About a year ago my friend Toni sent me a link introducing the bullet journal. While I found the concept intriguing, it didn’t seem like something that would work with my busy direct sales business calendar. So I watched the video, fell in love with the idea, wished my life were such that it would fit into Ryder’s system, and returned to my much-loved Erin Condren Life Planner.
I’m weird like that. For some reason, I get ideas stuck in my head that everything needs to be done just so. Ask my mom–when she taught me to sew as a kid, I wasn’t content until I had the exact same fabric as that pictured on the pattern cover. Strange. Very, very strange.
Back to today. If you read this post, you might remember me talking about my growing obsession with the bullet journal. Things have only gotten more intense since then, so I decided it was high time to share.
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Why I switched to the bullet journal
My initial reasons for switching to the bullet journal were actually quite shallow. Well, mostly shallow, with some logic thrown in for good measure.
Room to be artistic
Each February as I battle Seasonal Affect Disorder, art becomes an integral part of my fight. I saw that with the bullet journal, I’d have plenty of room to doodle and Zentangle to my heart’s content. As I pored over fellow blogger Kara’s spreads, I knew I could create something equally beautiful and have my therapy tool at hand at all times.
In the past, I’d attempted to get artsy in my Erin Condren Life Planner (ECLP), but there was never enough space. The boxes and lines that gave me structure also created stricture.
A place for everything, all in one place
You know the whole “women are like spaghetti, men are like waffles” metaphor? That’s probably true for me, and my life and work exacerbate the problem. I’m a wife-mom-sister-daughter-granddaughter-aunt-friend-student-blogger-writer-jeweler-teacher-mentor-business owner-creator-housekeeper (sort of on that last one). That’s a lot to manage and track, at least in my mind.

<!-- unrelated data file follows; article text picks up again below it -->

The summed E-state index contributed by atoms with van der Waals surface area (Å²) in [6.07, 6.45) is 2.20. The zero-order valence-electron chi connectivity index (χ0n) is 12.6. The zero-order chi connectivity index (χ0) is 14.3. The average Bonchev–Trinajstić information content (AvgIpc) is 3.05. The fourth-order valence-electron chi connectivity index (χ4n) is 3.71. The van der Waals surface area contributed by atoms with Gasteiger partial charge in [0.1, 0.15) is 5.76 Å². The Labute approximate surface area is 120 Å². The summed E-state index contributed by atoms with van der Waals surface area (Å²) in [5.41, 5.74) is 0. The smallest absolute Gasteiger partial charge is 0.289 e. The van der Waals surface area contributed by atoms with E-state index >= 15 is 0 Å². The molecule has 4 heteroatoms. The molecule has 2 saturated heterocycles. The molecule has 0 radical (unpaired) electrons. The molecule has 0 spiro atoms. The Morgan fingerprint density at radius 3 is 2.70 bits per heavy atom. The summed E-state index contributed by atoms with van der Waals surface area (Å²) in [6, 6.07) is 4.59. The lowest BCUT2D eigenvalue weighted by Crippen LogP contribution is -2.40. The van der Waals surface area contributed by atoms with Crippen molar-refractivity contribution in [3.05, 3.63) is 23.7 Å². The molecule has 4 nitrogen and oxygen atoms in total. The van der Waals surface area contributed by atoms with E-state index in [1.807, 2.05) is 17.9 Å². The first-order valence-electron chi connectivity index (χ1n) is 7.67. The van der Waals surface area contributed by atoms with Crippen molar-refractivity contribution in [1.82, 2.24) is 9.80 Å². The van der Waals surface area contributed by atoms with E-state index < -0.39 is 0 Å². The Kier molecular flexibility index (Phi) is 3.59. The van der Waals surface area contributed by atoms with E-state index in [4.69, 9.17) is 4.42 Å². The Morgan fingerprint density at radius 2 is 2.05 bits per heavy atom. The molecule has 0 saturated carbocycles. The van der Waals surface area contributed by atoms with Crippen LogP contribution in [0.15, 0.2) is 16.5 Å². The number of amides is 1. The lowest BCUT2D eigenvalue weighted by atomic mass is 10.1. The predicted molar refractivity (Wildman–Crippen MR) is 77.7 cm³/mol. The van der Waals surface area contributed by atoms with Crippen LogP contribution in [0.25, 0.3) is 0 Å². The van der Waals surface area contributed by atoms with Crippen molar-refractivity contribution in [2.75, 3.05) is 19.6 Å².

With my first ECLP, I added collections to the back of the book, in the notes section. This turned out to be problematic for several reasons. First, without a list of my lists, I never remembered where I’d written what. Secondly, I didn’t actually remember writing much of anything. I made notes and promptly forgot them.
One of the most important components of the bullet journal is the index. Since I went with the Leuchtturm 1917 for my notebook, the pages are already numbered. So as I add a note or collection, or when I begin a new month, that gets added to the index. Therefore I can access whatever I need quickly and easily.
Some of my favorite collections include:
Green smoothie recipes from the Simple Green Smothies challenge
What I love about the bullet journal:
This seems like an odd thing to love when you’re a lifelong planner like me, but there is so much freedom in a blank page.
Some bullet journalers like to create their entire weekly spread in advance, and I did that…once. But letting things happen day by day is one magical aspect of the bullet journal: you always have room for whatever comes your way. So if you’re taking a class and want to throw in some notes, boom. If an inspirational quote crosses your path and you want to hand letter that into your book–you’ve got room, my dear. Or if something stressful takes place and you want to commemorate it with a doodle, doodle away.